When beef movement finally slowed down dramatically last week, as reported by the USDA in its weekly Comprehensive Cutout report, the excess production created a problem fixed only by clearing product through the system at lower money. The velocity of the cutout break has surprised and given the end user yet another great opportunity to book attractive values forward.

The larger question looming is whether the cattle market has put in a major top or not. Last year’s rally lasted 13 weeks. If the market topped with the Dec LC expiration at $123.70, that was 11 weeks and a 29% gain, historically large. It’s worth pointing out that the 2-year decline the market experienced was even more “historically large” and that the fundamentals, such as declining weights, front-end currentness, expanded domestic and export beef demand are now in play. At the very least, a reasonable trading range will likely prevail in Q1 and early Q2 between $110 and $120 with more upside possible depending on the still-to-play-out supply scenario.

Just released USDA data for the week ended December 31 showed steer carcass weights up 3 pounds from a week ago, down 4 pounds from 2015 and up 3 pounds from 2014. The steepness of the carcass weight decline from now until May 1will be very telling regarding the overall market.

Copyright © 2016 The Beef Read. All rights reserved.
The Beef is published by Consolidated Beef Producers…for more info click here.
Disclaimer:  The Beef, CBP nor Cassie Fish shall not be liable for decisions or actions taken based on the data/information/opinions.

Wow

Posted on:  01/11/2017

By Cassie Fish, http://cassandrafish.com

For futures traders, yesterday’s enormous futures volume and increase in open interest that accompanied CME cattle futures push to new highs was jaw-dropping. Yesterday’s live cattle futures daily volume was 119,144 contracts and open interest increased an incredible 8,754 contracts, possibly a daily record. Total LC OI stands at 323,835 contracts. That is a 63,407 contract increase from the October bottom and 84k from June 2016 OI low.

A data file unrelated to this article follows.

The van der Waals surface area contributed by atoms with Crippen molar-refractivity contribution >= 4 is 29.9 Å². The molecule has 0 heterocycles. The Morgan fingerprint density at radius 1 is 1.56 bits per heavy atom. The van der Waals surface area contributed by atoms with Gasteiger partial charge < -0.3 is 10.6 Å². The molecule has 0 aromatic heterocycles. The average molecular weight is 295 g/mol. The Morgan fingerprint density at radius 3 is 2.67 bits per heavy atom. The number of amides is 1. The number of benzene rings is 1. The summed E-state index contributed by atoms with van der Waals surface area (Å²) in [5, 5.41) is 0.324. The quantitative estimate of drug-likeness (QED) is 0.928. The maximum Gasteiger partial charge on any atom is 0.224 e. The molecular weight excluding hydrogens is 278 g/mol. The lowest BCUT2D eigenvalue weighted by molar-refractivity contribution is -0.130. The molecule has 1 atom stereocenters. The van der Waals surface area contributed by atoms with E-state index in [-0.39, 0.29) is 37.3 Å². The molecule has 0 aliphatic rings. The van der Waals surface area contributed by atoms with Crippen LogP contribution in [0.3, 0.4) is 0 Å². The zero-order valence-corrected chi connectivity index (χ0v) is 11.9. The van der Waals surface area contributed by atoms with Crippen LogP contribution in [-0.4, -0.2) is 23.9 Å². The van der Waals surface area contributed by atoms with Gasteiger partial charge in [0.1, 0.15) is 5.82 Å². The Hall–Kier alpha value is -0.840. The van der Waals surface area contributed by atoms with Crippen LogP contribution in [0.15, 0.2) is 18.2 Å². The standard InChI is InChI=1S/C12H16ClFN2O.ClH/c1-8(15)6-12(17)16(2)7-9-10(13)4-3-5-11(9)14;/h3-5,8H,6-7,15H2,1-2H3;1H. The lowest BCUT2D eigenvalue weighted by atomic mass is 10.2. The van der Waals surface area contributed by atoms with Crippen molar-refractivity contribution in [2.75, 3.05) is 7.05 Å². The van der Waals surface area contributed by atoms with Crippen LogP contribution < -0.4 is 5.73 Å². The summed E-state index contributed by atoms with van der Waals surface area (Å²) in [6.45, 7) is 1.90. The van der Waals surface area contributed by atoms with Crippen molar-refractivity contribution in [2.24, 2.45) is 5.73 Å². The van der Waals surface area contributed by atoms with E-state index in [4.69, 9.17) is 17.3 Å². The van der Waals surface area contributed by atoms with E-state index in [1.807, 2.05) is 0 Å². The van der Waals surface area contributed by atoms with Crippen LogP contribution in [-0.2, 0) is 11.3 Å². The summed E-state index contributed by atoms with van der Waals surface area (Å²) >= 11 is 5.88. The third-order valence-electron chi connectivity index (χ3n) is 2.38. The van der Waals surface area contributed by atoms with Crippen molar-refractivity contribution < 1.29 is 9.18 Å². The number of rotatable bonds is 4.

This increase has been fueled by an increase in managed funds, index funds and hedgers. But as traders know, increasing OI and new highs are a bullish combination. How high OI goes is as debatable as it is unknowable but the all-time high occurred in 2011 slightly above 400k.

Feb LC, which is not getting the fund money influx, led the charge yesterday barreling past the last swing high and reaching its highest level since March 2016. It’s dynamic limit-up move pushed short term technical indicators into overbought territory once again. Today, the market has quietly traded both sides, staying above the old $118.50 high. Feb did fill the gap left on the spot chart by the Dec and has overhead resistance from $120 to 124.

Over on the fundamental side of the world, fed cattle prices are working higher, fueled by tighter fed cattle supplies and packers needs. The Fed Cattle Exchange averaged about $1.50 higher than last week’s 5-area average. The country trade is likely to trade at $120 as well, possibly higher depending on immediate packer needs.

Boxed beef cutout values are headed in the opposite direction, dropping $10 since January 4 with more downside to come. Larger-than-normal production over the holidays coupled with very slow boxed beef sales volume last week seems to have caught the packer with too much beef unsold. It will take lower prices to clean up offerings. The confluence of these two events has squeezed packer margins dramatically and red ink (not expected until February) will likely be seen on next week’s P&L.

The good news here is the retailer has stayed on beef features, with ads on everything from 73% ground beef to bone-in ribeyes to chuck roasts and round steak and strips. Ground beef features for $1.79-$1.89 are common. If there is good clearance to the consumer, then the clean-up of boxes at lower money ought to be good.

Still, kill cuts are anticipated perhaps sooner than February because of the margin collapse, though none have been announced yet.

A potential weather system this weekend in western Kansas could impact cattle availability if it turns severe.

Lots of balls in the air for this market currently. Two of the biggest differences from January 2017 than the past 2 years are significantly greater feedyard currentness and better consumer beef demand. Both factors will provide support for this market on setbacks.

Copyright © 2016 The Beef Read. All rights reserved.
The Beef is published by Consolidated Beef Producers…for more info click here.
Disclaimer:  The Beef, CBP nor Cassie Fish shall not be liable for decisions or actions taken based on the data/information/opinions.